March 7, 2016 Inquiry & Analysis Series No. 1232

Lebanon's Failure To Support Saudi Arabia In Struggle With Iran Sparks Crisis Between Lebanon And Saudi-Led Gulf

March 7, 2016 | By E. B. Picali and E. Ezrahi*
Lebanon, Saudi Arabia, The Gulf | Inquiry & Analysis Series No. 1232


In recent weeks, a deep crisis has developed in Lebanese-Saudi relations, to the extent that Saudi Arabia took punitive measures against Lebanon: halting a $4 billion aid package to the Lebanese security forces;[1] issuing a travel warning for this country, and taking a decision to expel Lebanese nationals from Saudi Arabia. In addition, on March 2, 2016 the Organization of Islamic Cooperation (OIC) and the council of Arab interior ministers both issued resolutions, initiated by Saudi Arabia, to designate Hizbullah a terrorist organization.[2]

The crisis was triggered when Lebanese Foreign Minister Gebran Bassil, who is close to Hizbullah, declined in two major Arab forums to endorse resolutions supporting Saudi Arabia and condemning Iran, in particular condemning the January 2, 2016 attack on the Saudi embassy in Tehran.[3]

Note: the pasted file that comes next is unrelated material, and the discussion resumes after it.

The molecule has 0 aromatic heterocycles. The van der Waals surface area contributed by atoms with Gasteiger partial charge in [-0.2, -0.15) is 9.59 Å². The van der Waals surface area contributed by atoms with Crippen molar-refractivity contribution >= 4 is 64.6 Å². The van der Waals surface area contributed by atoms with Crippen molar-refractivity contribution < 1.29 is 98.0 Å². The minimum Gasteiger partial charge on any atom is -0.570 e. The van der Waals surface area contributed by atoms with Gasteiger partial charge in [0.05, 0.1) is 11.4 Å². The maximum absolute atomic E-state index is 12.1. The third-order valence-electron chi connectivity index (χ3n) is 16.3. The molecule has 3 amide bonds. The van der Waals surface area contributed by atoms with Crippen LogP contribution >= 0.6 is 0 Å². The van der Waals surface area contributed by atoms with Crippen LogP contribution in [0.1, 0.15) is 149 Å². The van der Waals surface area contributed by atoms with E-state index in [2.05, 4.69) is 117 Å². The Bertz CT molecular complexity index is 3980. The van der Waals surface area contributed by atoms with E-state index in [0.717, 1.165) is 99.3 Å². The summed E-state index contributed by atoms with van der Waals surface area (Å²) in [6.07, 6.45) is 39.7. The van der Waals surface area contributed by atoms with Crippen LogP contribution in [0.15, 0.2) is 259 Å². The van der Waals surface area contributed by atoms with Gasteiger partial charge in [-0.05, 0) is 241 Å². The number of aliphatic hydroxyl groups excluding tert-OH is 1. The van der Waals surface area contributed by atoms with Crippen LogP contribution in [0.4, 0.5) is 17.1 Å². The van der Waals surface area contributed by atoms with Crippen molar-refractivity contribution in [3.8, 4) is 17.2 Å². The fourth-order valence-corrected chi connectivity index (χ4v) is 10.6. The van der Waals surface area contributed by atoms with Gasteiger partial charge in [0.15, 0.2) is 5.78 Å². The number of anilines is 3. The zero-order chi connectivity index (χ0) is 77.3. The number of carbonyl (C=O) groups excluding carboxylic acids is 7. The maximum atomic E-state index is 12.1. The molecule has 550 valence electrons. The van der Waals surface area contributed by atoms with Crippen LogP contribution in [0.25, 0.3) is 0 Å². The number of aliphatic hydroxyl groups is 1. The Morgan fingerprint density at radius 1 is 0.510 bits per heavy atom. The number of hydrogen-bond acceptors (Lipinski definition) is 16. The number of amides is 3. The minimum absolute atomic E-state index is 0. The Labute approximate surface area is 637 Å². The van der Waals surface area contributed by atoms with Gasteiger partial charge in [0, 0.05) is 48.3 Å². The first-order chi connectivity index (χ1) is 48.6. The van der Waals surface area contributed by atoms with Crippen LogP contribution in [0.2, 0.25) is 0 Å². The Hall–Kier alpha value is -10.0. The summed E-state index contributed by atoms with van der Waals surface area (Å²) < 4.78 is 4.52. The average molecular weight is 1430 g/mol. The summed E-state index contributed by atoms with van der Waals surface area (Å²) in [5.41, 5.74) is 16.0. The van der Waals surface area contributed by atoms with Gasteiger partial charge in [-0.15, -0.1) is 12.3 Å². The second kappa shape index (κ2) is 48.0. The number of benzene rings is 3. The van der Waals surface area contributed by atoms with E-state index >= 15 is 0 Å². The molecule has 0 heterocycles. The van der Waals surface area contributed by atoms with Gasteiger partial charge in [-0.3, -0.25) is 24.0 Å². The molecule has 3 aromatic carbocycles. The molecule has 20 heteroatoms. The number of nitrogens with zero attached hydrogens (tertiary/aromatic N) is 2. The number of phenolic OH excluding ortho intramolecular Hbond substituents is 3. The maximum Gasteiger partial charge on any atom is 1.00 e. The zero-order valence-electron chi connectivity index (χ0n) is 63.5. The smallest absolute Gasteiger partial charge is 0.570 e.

This Lebanese position evoked fury in Saudi Arabia, prompting the kingdom to announce a "reassessment" of its relations with Lebanon and to cancel the aid package intended for Lebanon. The other Gulf countries, with the exception of Oman, immediately joined the Saudi position and took measures of their own against Lebanon. The Saudi anger at Lebanon was also expressed in the Saudi and Gulf press, which published dozens of articles that blamed Hizbullah for the Lebanese position and accused this organization of "hijacking" Lebanon and taking over its decision-making, and transforming it into a province of Iran.

The Saudi and Gulf measures against Lebanon evoked responses from the two rival political camps in the country: on the one hand Hizbullah and its political allies, who supported the position of Foreign Minister Bassil, and on the other hand the pro-Saudi March 14 Forces, who attacked Hizbullah and sided with Saudi Arabia. The tension between the camps was also reflected in the pro-Hizbullah press. Articles warned the March 14 Forces against taking measures that could lead to an explosion similar to what happened in Lebanon on March 7, 2008, when Hizbullah took over Beirut and other parts of the country by force of arms.[4]